“Within every school there is a sleeping giant of teacher leadership, which can be a strong catalyst for making change.” (Katzenmeyer and Moller, 2001)
“It is time to blur the lines of distinction between those who teach and those who lead.” (Berry, 2011)
Cultivating Teacher Effectiveness
An effective teacher is the strongest in-school predictor of student achievement. Teachers teach more effectively when they work in professional cultures where their opinions and input are valued. In such environments, administrators support teachers as they exchange ideas and strategies, problem-solve collaboratively, and consult with expert colleagues.
Our work envisions an education system in which teachers fill specialized leadership roles. Teachers in these positions can support and inform school leaders, creating a culture of success that can reverberate across their districts and beyond. Working with their colleagues, teacher leaders can implement strategies that improve student learning. Research shows that collective leadership has a stronger influence on student achievement than individual leadership. The Teacher Leader Model Standards seek to generate collective leadership by fostering professional discussion about best practices and advancing new roles for teachers to serve.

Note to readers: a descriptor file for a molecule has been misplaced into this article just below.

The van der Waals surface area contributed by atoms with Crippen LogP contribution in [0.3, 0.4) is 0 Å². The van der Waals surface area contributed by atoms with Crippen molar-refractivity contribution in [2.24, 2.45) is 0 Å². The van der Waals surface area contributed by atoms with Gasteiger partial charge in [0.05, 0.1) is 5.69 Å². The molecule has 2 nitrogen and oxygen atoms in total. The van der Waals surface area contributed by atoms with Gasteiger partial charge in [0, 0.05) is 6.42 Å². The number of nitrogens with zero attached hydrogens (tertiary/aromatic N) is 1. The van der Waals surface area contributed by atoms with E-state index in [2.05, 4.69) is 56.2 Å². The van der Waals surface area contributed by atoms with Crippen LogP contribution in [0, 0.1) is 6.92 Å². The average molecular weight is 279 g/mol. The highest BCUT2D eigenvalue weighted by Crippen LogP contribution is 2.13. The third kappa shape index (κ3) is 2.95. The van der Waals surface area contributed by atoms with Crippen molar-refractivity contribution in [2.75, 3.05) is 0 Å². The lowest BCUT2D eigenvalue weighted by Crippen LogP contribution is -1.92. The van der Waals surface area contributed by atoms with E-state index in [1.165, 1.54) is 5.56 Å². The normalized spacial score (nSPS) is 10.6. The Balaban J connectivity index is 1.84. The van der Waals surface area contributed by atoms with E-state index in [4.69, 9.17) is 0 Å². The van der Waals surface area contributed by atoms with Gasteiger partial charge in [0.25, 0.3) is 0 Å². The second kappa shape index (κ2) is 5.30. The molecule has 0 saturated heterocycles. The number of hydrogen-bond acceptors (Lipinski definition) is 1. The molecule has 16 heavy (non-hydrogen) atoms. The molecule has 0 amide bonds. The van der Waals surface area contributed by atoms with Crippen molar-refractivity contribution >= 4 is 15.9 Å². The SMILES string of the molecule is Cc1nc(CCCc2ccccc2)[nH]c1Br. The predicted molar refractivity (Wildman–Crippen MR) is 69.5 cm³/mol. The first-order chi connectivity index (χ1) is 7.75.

A Need for Change
Twenty-first century learners deserve twenty-first-century instruction. Meeting the needs of contemporary students necessitates concerted effort. Our nation’s highest performing schools have cultures that promote collaboration and professional inquiry. Helping to create similar cultural shifts in schools across the nation would allow teachers to reach their full potential. Instead of working in isolation, for example, teachers should be able to collaborate in an environment that encourages innovation. Implementing these changes will require principals, school boards, and teachers to recalibrate their practice and their thinking.
In May 2011, the Teacher Leader Model Standards were released in Washington, D.C., and a representative panel discussed the standards through a variety of lenses to an audience of teachers and education stakeholders, including the 2011 State Teachers of the Year:
· Gene Wilhoit, Executive Director, CCSSO discussed the role of the standards in a continuum of professional practice and the alignment of the standards to InTASC and ISLLC
· Barnett Berry, President and CEO, Center for Teaching Quality spoke about the role of the standards in policy, and announcement of the Teacher Leader Model Standards Web site
· Christopher Poulous, Connecticut State Teacher of the Year 2007 shared his thinking on the role of the standards in practice
· Mary Beth Blegen, National Teacher of the Year, 1999 discussed the role of the standards in fostering collaborative school communities and in growing administrators
· Joellen Killion, Deputy Director, LearningForward spoke about the role of the standards in professional learning
You may listen to the audio here: